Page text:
Page:Letters of Life.djvu/178

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scorn, her better nature dareth not fully to unfolde itself.

But look ye, my masters, ye catte hath some good qualities, which I shall endeavour to sette forth. I ask ye if she be not useful. Would not ye mice and rattes despoil all ye storehouses in ye land, were it not for her? I know that some do laude ye terrier dogge. Yet he is too oft a lazy tyke, waiting for the prey to be caught in traps and laid before his jawes. Moreover, he eateth more than the vermin he professeth to destroye.

Not only is ye despised catte useful, but accomplished. She hath a natural taste for musicke, and great compasse of voice. How lulling are her tones when she purreth, sitting on the knee of a friend! How sweetly and tenderly speaketh she to her young offspring! Her more passionate strains in ye nightly serenade are wonderful. A powerful counter might she sing, if trained in a choir. Yet what payment getteth she for her concerts? I grieve to say that brick-battes and boote-jackes are hurled at her head, with evil wishes and cursing words too vile to repeat.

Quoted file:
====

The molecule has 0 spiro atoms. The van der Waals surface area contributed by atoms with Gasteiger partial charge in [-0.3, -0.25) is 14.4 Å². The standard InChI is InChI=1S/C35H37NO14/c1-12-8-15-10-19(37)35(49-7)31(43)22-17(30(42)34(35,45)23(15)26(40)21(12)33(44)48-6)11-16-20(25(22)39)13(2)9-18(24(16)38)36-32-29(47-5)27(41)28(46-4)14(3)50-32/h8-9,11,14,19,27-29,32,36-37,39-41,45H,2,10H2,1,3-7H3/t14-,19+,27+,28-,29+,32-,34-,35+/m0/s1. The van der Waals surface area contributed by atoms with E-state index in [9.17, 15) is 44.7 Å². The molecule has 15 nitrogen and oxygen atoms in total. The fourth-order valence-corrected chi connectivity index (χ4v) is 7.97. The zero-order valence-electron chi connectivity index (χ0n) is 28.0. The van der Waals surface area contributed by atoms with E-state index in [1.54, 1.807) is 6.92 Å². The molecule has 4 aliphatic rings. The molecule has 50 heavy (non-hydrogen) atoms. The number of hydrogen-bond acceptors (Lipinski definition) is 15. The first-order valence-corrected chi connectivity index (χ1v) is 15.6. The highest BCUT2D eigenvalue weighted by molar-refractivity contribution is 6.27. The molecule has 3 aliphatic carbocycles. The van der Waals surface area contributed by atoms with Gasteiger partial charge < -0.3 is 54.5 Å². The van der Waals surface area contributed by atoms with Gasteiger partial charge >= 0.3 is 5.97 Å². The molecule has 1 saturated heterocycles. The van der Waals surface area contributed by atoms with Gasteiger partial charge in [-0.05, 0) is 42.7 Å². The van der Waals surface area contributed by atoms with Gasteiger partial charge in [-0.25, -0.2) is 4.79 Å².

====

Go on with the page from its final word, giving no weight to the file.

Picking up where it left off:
Ye catte cometh of a high familie. This is wont to have weight with mannekinde, and womankinde also. To be only a cousin of my Lord Duke, causeth ye stupide to be runne after.

But look you, ye catte hath ye greate, grande tiger, and ye kingly lion, for her neare relations. She boast-